• Unsupervised Learning (algorithm)a family of machine learning algorithms that learn without labels (labels defined below). The output of Unsupervised Learning algorithms are models that capture the structure of the data, can identify groups, or find statistical outliers. For example, Unsupervised Learning models can show you behaviors that are unlike other behaviors in a corpus of data.
  • Supervised Learning (algorithm) – a family of machine learning algorithms that learn from labeled data. The output of Supervised Learning algorithms are predictive models that can classify or assign a score to a data pattern. For example, trained Supervised Learning models can classify behaviors patterns into different attack tactics, or can assign a risk score to a behavior. In cyber-security, Supervised Learning models predict what a human would label a given behavior pattern.
  • Labeling – is the act of classification or describing something. For PatternEx, the act of labeling is something that a human analyst does every day. He or she marks something as a malicious or benign behavior. The more labels are provided, the more accurate the system becomes.
  • Active Learning – Active learning is a machine learning process in which a learning algorithm interactively requests inputs from an external source to improve a model. It is most commonly applied when only unlabeled data is available, the goal is to train Supervised Learning models, and the external source is a human expert that provides labels, and the labeling process is expensive and/or slow. Active learning strategies are also useful when, as in the case of InfoSec, the data changes fast.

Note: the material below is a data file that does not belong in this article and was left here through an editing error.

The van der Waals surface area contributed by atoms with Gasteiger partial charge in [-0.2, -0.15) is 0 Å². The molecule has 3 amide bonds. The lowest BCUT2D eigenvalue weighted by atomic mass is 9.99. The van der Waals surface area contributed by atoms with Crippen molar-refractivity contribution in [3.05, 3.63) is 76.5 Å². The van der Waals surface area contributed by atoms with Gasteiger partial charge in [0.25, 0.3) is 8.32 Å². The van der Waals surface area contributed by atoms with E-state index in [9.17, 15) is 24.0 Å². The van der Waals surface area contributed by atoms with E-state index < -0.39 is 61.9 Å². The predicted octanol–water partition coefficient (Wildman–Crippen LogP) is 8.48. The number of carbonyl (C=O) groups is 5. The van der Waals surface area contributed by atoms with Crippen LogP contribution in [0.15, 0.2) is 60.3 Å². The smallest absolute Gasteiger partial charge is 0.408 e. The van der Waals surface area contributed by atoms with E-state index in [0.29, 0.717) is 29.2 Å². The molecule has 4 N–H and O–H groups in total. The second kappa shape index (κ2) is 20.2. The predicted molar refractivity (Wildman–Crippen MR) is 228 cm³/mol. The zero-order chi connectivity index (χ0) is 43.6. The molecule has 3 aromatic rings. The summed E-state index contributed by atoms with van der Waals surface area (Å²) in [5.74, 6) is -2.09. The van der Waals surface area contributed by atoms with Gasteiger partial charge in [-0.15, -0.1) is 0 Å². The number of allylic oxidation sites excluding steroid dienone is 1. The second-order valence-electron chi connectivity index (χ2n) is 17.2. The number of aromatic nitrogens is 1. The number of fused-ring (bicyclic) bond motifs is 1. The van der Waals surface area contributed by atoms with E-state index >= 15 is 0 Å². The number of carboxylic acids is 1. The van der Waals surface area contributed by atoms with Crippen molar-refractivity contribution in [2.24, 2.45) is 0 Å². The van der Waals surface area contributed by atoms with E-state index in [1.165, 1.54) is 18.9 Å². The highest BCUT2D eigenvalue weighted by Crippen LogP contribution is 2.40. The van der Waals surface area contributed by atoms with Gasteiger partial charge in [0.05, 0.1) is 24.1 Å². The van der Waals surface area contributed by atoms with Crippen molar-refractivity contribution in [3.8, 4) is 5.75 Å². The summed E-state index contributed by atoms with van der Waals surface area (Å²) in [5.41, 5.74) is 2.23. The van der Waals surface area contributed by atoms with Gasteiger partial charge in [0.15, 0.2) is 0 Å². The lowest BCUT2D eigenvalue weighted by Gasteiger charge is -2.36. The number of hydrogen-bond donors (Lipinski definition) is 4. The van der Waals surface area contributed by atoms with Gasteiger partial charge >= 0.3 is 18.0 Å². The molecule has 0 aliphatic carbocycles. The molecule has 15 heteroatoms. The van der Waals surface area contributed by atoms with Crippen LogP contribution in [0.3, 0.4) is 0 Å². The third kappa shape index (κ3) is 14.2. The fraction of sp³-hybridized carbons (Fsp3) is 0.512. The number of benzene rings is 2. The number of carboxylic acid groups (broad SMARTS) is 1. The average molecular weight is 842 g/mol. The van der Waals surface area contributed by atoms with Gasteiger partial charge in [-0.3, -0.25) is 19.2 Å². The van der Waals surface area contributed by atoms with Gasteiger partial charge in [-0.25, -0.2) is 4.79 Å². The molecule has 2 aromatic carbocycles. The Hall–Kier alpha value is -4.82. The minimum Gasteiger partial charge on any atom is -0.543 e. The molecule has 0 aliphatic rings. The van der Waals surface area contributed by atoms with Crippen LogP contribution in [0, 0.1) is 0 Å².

• Behavior Vectors – a quantified description of the activity of the modeled entities.
  • Entities – a thing with distinct, independent existence against which the behaviors relate. In cyber-security, examples would be users, IP’s, domains, and so on.
  • Human-Assisted Artificial Intelligence – the synergy between human intuition and artificial intelligence. Note that the humans assist the AI by providing feedback (e.g. labels) and the trained AI assists the humans by automating and scaling the tasks requiring human intelligence.
  • Predictions – are the activity of the system anticipating how an event would be classified by the security analyst.
  • Rare Events – very similar to “anomalies” and “outliers,” Rare Events are events that activities seen in log data that are unusual or out of the ordinary but not yet determined to be either malicious or benign.
  • Transfer Learning – means you can port knowledge acquired at one environment to another to improve model accuracy. For example, a model trained at company X can be transferred to companies A, B and C, increasing the detection capabilities of the entire group.
  • Virtual Analyst – the term that describes the effect of a fully trained AI system. Because a trained AI system greatly scales the analytic capability of the human analyst team, we say it is like expanding your team with “virtual analysts.”

PatternEx Unique Approach

PatternEx comes with many algorithms out-of-the-box that allow it to create predictive models that select what the analyst should review. Humans will always be needed to identify in context what is malicious in a constantly changing sea of events. In this way, Human-Assisted Artificial intelligence systems learn from analysts to identify what events are malicious. This results in greater detection accuracy at scale and reduced mean time to identify an attack.

If you’d like to learn more about how PatternEx is bringing Artificial Intelligence into the domain of Cyber Security click here:  LEARN MORE